While QR codes were on my mind, the idea of patriotism and loving one’s country enough to make it better kept coming back to me. Perhaps the greatest symbol of that concept in the US is the American flag.
After hours of sitting in front of my computer, I designed a shirt I had no idea would register thousands upon thousands to vote and have a national impact. I replaced the stars section of the American flag with a blue QR code that, if scanned on a mobile device, sent the user to a link that could register them to vote in less than two minutes.
One of our main objectives was to intersect politics with popular culture. Fashion and technology now had become vessels for mission. The prominence of social media has not only created a culture of influencers promoting for brands, but has also upheld a culture in which celebrities dictate popular culture.
Gianni Versace was famous for merging music with fashion. He began seating famous musicians in the front row of his shows, asking them to model his clothing, and it took off. Fashion now relies on popular artists to push their brand forward. We were building a new standard for fashion: its ability to empower and engage people in their civic duty.
This piece of merchandise has become a cornerstone in our dialogues on gun violence prevention and civic engagement. Young leaders have always brought innovation to old problems; it is a recurring pattern throughout history. I am proud to follow in those footsteps.
With the help of the New American Flag, we have not only have engaged with 100,000+ people who have attended our various rallies, town halls and community events, but we have helped tens of thousands register to vote.
The QR code T-shirt is more than just a piece of merchandise. It is a conversation piece. At every stop on our 2018 summer tour, we witnessed people being taken away by its innovation.
People were forced to interact with each other because it was impossible to scan the shirt without having a conversation. And the shirt already started the dialogue for us. Our goal had been to engage and make an impact, and the shirt accomplished just that.
There is a specific reason we were able to accomplish the feat of registering thousands of voters in less than 60 days. We connected technology to apparel and design. We connected popular culture and social media to lobbying.
We connected gun violence prevention to the larger idea of civic engagement. We included everyone, survivors or not, to share their stories, their fears, and then worked with them to create substantive reform through legislation and policy. We found the strength in collaboration because that is what works.
But design, for me, is a constant challenge. How can I do better? How can my designs do better for the world? How can they intersect with other industries to push the needle?
Even with what we accomplished through the design, there is still more that could be done. I knew I could refine it more when, after a rally, one woman said to me: “I know it was made by a man because the flag is right over the chest and the QR code isn’t easy to scan unless your chest is flat.”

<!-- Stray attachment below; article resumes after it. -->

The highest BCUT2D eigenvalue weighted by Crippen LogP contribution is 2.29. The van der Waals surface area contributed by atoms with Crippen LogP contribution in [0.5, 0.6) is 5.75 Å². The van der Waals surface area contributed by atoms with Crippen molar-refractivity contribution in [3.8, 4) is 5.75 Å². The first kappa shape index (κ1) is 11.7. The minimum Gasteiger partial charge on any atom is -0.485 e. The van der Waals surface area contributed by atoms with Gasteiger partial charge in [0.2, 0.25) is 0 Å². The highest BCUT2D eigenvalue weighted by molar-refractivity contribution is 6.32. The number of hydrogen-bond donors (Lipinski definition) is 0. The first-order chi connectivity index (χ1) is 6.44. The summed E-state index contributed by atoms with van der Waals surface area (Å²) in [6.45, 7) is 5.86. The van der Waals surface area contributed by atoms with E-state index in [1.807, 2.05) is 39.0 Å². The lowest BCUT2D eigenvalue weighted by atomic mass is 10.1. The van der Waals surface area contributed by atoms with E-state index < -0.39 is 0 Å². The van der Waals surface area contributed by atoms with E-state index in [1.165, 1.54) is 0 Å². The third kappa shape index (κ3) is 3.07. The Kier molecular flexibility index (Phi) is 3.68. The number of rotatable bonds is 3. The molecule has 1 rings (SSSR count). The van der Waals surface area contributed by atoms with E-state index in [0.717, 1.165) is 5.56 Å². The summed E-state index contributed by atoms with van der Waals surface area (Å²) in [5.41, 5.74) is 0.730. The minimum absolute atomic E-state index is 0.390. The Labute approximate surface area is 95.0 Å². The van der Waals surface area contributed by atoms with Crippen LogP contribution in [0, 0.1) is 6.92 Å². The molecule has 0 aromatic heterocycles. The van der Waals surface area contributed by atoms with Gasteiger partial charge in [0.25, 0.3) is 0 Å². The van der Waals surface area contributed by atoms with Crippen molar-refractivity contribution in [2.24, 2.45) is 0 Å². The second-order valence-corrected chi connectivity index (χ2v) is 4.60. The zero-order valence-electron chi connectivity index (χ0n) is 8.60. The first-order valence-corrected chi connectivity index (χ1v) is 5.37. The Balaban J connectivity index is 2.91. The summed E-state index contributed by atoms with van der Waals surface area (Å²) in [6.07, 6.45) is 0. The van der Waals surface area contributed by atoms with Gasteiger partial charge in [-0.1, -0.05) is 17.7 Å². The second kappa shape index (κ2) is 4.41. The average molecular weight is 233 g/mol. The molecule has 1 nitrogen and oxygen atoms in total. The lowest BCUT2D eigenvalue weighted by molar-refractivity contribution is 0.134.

For a woman or a larger person, my design posed a problem. This opened up a broader conversation on accessibility and what myself and other designers could be doing to improve technology for everyone.
What good is a design that doesn’t engage everyone with their civic duty?
On the other hand, what good is a design that engages everyone too much?
Technology should assist but it should never replace. There is power in technology, but there is also power in canvassing, lobbying and voting. My goal is that my designs never convince a constituent that tweeting or reposting an article is as effective or equivalent to casting a ballot.
The future of fashion and technology is untapped. Smart design is a rising field in fashion. Yves Behar, the founder of Fuseproject, created a clothing line that allows people with muscle dystrophy to stand, walk and move for longer periods of time with motors hidden in pods on the skin of the fabric.
Pauline van Dongen designed a jacket with built-in sensors that track activity in elderly individuals for physicians to utilise and improve exercises and rehabilitation. And Levi’s partnered with Google to create material that allows users to pause and play music, reply to texts and calls, and navigate on their commute to and from work. There is more than just my design to be dreamed of, created and sewn.
In 2018, largely due to the work of March for Our Lives and similar organisations, the US saw the highest voter turnout for a midterm election in more than 25 years. A whopping 31 percent of young people showed up to the polls and proved with their ballot that they could not, and would not, be silenced any longer.
There is power in believing in yourself and your work. There is power in thinking you can change archaic systems. There is power in believing you and your friends can do something great. Because, often times, you may just be right.
Words by Jammal Lemy